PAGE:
Producing And Airing Videos

Producing And Airing Videos

Three experienced film producers from different animal organizations – Shannon Keith, Nathan Runkle, and Kim Sheridan –  shared their experiences and recommendations at FARM’s 2011 Animal Rights Conference. The three had some similar recommendations and some opposing views. To my view, the three represented a range of film-making from the gifted amateur to the seasoned pro. My notes:

Kim Sheridan of HealthForce Nutritionals:

  • Eighty percent of books that people buy do not get read. Film, however, gets watched.

There are three broad steps to making a film:

1. Pre-production:

– determine what to produce

– create the script (consider using software if writing it yourself)

2. Production:

– footage! Produce it yourself or obtain from others. Use any kind of camera, even the small point-and-shoot kind.

– music: produce it yourself or find royalty-free stock music. Garage band on the Mac is a good program for producing it yourself.

– still photos: stock photos or use images from animal organizations that permit this use (most do).

3. Post-production:

– editing: can use small programs like imovie.

It isn’t necessary to have expensive equipment or salaried workers. You can do it yourself.

Airing the film:

  • Youtube of course
  • Public access channels
  • Film festivals – check
  • Contests

Confidence is important. Meet deadlines for submission.

The Message: follow your heart and your film will be better for it.

Nathan Runkle of Mercy for Animals


Shannon Keith of Uncaged Films

Films get through to people.

Animal Entertainment Terrorism Act –

Sometimes the illegal approach works.

Generally, about film:

  • Script – useful to have one, including for a documentary.
  • Distribution of film: festivals
  • use of public relations team really valuable
  • Use good equipment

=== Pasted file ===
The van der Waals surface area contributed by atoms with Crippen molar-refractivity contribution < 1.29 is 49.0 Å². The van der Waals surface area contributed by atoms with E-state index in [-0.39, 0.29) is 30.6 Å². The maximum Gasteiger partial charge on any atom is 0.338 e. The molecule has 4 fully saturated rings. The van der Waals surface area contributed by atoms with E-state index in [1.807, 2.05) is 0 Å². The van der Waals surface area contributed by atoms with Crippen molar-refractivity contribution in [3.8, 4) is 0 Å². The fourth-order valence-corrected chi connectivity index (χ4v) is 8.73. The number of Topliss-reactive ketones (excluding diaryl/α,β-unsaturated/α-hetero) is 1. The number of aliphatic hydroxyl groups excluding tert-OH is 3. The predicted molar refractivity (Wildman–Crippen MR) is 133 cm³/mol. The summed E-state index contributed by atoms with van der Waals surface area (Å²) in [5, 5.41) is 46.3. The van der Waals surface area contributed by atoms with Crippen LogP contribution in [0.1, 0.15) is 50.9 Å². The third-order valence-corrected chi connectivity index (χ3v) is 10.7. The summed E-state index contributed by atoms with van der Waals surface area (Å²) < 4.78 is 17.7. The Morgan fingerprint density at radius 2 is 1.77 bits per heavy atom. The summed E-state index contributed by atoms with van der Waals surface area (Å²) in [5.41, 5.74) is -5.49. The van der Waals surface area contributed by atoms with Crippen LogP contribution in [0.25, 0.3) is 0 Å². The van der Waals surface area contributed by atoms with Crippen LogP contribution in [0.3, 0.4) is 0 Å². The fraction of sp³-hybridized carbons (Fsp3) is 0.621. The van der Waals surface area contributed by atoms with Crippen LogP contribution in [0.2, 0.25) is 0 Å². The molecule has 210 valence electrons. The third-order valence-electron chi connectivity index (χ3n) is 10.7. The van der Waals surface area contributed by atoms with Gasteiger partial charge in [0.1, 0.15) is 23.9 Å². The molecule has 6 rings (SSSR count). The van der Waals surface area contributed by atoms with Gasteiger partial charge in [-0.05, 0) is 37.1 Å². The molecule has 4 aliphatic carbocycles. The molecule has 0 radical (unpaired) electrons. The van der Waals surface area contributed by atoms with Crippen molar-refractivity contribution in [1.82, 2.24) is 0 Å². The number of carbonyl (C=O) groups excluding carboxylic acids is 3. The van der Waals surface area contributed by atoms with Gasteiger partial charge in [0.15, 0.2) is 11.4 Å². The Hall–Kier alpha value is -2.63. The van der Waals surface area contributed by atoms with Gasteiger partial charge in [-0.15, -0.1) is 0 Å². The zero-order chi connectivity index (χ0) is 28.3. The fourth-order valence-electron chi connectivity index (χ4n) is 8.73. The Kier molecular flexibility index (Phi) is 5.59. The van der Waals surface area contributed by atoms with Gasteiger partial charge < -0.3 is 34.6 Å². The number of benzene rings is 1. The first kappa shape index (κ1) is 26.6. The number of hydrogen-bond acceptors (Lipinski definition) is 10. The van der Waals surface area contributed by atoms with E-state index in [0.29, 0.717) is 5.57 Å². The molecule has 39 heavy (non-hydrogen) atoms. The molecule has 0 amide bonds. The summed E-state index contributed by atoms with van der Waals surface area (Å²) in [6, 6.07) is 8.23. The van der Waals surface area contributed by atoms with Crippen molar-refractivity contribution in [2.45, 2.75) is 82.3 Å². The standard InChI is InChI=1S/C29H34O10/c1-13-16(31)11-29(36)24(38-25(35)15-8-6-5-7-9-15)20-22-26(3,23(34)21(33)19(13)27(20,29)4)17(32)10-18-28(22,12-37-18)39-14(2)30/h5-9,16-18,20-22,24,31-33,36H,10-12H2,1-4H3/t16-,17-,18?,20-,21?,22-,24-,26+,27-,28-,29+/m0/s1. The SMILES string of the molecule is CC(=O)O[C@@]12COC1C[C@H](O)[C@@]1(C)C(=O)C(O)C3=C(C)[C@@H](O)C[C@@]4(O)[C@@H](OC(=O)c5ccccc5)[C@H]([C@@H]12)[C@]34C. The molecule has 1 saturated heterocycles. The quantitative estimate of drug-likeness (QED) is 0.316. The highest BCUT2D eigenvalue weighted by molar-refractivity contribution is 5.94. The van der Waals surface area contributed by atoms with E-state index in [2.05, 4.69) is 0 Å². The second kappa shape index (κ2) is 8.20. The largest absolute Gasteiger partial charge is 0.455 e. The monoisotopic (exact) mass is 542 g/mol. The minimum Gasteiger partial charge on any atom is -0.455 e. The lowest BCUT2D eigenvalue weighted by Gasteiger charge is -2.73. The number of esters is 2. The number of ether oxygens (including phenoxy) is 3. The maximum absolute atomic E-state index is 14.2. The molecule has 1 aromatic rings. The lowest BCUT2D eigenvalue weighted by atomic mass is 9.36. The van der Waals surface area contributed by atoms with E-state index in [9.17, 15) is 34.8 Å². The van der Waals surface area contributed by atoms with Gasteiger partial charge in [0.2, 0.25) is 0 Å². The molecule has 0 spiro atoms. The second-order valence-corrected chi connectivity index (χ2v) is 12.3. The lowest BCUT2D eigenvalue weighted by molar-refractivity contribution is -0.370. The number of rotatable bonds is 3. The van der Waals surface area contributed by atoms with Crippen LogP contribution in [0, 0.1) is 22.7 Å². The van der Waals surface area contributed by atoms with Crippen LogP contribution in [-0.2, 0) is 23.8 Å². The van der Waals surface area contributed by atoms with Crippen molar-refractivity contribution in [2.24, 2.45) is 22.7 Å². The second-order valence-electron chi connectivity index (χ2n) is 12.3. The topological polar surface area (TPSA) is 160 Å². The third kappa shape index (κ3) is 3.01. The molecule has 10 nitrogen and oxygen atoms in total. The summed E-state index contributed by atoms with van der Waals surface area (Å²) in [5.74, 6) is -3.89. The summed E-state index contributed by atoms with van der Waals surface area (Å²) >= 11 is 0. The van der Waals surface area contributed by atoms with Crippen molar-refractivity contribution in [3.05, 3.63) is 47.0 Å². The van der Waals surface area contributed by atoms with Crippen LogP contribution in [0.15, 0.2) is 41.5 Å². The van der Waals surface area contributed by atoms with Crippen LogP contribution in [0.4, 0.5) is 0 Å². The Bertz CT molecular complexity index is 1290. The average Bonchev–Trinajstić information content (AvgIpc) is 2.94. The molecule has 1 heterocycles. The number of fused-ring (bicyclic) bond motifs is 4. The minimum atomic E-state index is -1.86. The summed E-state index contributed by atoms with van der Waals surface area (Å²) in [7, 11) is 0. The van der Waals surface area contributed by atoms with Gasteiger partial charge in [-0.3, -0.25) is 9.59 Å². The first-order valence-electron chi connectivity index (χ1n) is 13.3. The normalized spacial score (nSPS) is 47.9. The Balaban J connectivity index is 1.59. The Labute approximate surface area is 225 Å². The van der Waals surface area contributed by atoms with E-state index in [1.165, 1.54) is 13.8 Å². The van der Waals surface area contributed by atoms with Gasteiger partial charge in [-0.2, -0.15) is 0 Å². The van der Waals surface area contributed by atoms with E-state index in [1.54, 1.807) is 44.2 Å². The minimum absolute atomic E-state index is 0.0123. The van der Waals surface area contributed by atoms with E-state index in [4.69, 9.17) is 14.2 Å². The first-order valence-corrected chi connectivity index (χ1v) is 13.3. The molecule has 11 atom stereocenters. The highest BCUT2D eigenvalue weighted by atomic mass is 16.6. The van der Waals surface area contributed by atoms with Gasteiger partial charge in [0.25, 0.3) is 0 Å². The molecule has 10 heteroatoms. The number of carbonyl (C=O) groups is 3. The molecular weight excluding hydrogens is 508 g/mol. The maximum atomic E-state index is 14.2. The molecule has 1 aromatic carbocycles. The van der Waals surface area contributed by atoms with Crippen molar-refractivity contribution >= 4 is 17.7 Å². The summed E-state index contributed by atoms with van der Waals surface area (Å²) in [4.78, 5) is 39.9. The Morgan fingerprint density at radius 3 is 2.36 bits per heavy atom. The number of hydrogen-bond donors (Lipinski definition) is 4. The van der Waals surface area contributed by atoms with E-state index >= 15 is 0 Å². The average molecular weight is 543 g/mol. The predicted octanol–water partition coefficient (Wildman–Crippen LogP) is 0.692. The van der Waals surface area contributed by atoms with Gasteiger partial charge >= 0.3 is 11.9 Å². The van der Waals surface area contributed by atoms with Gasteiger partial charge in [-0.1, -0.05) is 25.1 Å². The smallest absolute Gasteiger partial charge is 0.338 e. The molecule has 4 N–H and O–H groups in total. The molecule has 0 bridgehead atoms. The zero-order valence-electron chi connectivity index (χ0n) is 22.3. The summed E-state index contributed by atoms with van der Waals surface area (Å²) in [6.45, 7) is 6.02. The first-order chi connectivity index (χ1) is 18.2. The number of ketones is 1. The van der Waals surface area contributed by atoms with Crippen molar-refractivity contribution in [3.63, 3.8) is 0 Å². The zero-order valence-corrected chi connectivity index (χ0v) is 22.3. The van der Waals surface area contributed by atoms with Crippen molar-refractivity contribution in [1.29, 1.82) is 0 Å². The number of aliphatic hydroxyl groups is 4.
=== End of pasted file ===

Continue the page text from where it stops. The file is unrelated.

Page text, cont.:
Nathan Runkle of Mercy for Animals

Been involved in all kinds of films.

Video is powerful.

Lights, camera, action:

  • Use top equipment from the start. You never know when your film may be picked up and the base footage should be of good quality.
  • Lighting kits are available and are especially useful. Without one you may have nothing but useless footage.
  • Camera: get a decent one and learn how to use it. Need to be able to work in all kinds of lighting and sound situations.
  • 10-second rule: film at least ten seconds of everything you film.
  • Music: try

Making a viral video:

Don’t try for a feature-length film.

Success on facebook or youtube:

Try for

  • funny
  • amazing
  • helpful

evoke emotions, keep short – of the top ten videos on youtube none are over five minutes, most are between two and five minutes.

Make it easy to share – include a facebook share link.

Give the story to the Associated Press when appropriate.

Described MFA’s Farm to Fridge cross-country tour and the new pay-per-view technique.

2 Responses to Producing And Airing Videos

  1. “Eighty percent of books that people buy do not get read.”
    Wow, I didn’t know that.
    Thanks for sharing your notes. Good info!

  2. If you need free photos for your videos, check out for free, royalty free images.


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